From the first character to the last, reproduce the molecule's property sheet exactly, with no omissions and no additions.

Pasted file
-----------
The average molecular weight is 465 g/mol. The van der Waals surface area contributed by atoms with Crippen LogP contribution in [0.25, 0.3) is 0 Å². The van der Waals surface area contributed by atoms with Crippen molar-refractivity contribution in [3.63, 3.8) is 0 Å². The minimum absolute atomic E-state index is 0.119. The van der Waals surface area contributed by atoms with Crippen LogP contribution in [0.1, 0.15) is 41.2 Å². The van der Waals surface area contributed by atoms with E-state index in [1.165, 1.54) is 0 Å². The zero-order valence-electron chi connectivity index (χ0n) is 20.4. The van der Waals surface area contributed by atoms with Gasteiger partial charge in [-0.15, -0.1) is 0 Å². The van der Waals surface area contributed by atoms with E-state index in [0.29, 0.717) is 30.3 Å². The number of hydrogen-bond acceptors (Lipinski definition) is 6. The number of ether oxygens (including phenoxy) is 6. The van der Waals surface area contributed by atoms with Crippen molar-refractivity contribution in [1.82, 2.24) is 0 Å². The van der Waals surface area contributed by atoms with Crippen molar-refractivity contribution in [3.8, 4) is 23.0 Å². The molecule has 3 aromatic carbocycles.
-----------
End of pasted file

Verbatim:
The average molecular weight is 465 g/mol. The van der Waals surface area contributed by atoms with Crippen LogP contribution in [0.25, 0.3) is 0 Å². The van der Waals surface area contributed by atoms with Crippen molar-refractivity contribution in [3.63, 3.8) is 0 Å². The minimum absolute atomic E-state index is 0.119. The van der Waals surface area contributed by atoms with Crippen LogP contribution in [0.1, 0.15) is 41.2 Å². The van der Waals surface area contributed by atoms with E-state index in [1.165, 1.54) is 0 Å². The zero-order valence-electron chi connectivity index (χ0n) is 20.4. The van der Waals surface area contributed by atoms with Gasteiger partial charge in [-0.15, -0.1) is 0 Å². The van der Waals surface area contributed by atoms with E-state index in [0.29, 0.717) is 30.3 Å². The number of hydrogen-bond acceptors (Lipinski definition) is 6. The number of ether oxygens (including phenoxy) is 6. The van der Waals surface area contributed by atoms with Crippen molar-refractivity contribution in [1.82, 2.24) is 0 Å². The van der Waals surface area contributed by atoms with Crippen molar-refractivity contribution in [3.8, 4) is 23.0 Å². The molecule has 3 aromatic carbocycles.